James Heckman and
American Economic Review, 2017, vol. 107, issue 5, 298-302
Abduction is the process of generating and choosing models, hypotheses, and data analyzed in response to surprising findings. All good empirical economists abduct. Explanations usually evolve as studies evolve. The abductive approach challenges economists to step outside the framework of received notions about the "identification problem" that rigidly separates the act of model and hypothesis creation from the act of inference from data. It asks the analyst to engage models and data in an iterative dynamic process, using multiple models and sources of data in a back and forth where both models and data are augmented as learning evolves.
JEL-codes: A11 A14 (search for similar items in EconPapers)
Note: DOI: 10.1257/aer.p20171118
References: View references in EconPapers View complete reference list from CitEc
Citations Track citations by RSS feed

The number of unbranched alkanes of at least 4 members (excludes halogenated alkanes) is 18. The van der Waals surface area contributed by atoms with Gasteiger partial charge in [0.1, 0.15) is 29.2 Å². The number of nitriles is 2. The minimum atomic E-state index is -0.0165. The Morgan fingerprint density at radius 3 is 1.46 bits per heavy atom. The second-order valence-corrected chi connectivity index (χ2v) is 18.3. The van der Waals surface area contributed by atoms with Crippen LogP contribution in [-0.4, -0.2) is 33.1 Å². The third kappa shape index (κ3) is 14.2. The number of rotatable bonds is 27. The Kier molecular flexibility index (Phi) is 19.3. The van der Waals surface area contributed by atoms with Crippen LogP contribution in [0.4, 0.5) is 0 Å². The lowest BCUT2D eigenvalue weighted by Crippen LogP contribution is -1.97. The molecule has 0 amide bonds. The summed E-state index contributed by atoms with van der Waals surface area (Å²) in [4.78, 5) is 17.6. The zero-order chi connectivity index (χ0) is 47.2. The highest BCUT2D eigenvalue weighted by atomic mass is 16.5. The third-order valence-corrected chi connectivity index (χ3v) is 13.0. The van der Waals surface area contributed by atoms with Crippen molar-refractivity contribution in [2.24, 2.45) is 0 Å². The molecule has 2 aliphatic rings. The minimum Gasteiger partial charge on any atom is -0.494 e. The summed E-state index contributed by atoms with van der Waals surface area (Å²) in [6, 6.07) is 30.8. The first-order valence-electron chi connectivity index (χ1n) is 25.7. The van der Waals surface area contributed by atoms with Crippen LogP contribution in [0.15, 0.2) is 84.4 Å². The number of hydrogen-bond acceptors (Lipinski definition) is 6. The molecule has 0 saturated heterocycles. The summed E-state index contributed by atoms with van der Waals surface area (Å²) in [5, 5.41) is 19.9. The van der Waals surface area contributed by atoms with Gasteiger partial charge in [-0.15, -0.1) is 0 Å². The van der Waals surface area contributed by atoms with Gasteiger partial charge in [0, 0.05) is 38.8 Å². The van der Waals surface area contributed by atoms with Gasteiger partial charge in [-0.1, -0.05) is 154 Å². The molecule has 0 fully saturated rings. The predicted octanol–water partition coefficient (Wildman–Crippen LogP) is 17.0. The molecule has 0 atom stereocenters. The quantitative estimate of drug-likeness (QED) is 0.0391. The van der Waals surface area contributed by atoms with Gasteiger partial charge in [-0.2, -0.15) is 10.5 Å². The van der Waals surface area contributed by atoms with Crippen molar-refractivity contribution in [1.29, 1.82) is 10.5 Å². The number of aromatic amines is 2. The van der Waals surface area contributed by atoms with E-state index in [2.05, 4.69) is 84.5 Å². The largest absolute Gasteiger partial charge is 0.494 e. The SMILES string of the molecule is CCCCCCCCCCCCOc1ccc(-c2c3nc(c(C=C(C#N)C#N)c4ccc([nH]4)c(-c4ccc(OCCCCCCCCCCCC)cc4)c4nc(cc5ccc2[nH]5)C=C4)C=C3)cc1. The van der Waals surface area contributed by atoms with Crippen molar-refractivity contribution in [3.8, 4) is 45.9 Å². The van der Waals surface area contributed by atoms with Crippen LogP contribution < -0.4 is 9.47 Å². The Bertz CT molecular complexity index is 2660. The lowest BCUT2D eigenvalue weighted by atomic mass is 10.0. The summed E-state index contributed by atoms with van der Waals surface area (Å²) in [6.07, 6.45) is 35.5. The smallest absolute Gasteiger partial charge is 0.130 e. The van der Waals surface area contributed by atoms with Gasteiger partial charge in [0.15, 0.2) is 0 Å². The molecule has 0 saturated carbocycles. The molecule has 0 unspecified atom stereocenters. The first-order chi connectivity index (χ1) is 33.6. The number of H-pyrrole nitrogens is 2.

Downloads: (external link)
https://www.aeaweb.org/articles/attachments?retrie ... -jobPvhpvdQqH3_lQm-G (application/zip)
Access to full text is restricted to AEA members and institutional subscribers.
This item may be available elsewhere in EconPapers: Search for items with the same title.
Export reference: BibTeX
RIS (EndNote, ProCite, RefMan)
Persistent link: https://EconPapers.repec.org/RePEc:aea:aecrev:v:107:y:2017:i:5:p:298-302
Ordering information: This journal article can be ordered from
Access Statistics for this article
American Economic Review is currently edited by Esther Duflo
More articles in American Economic Review from American Economic Association Contact information at EDIRC.
Bibliographic data for series maintained by Michael P. Albert ().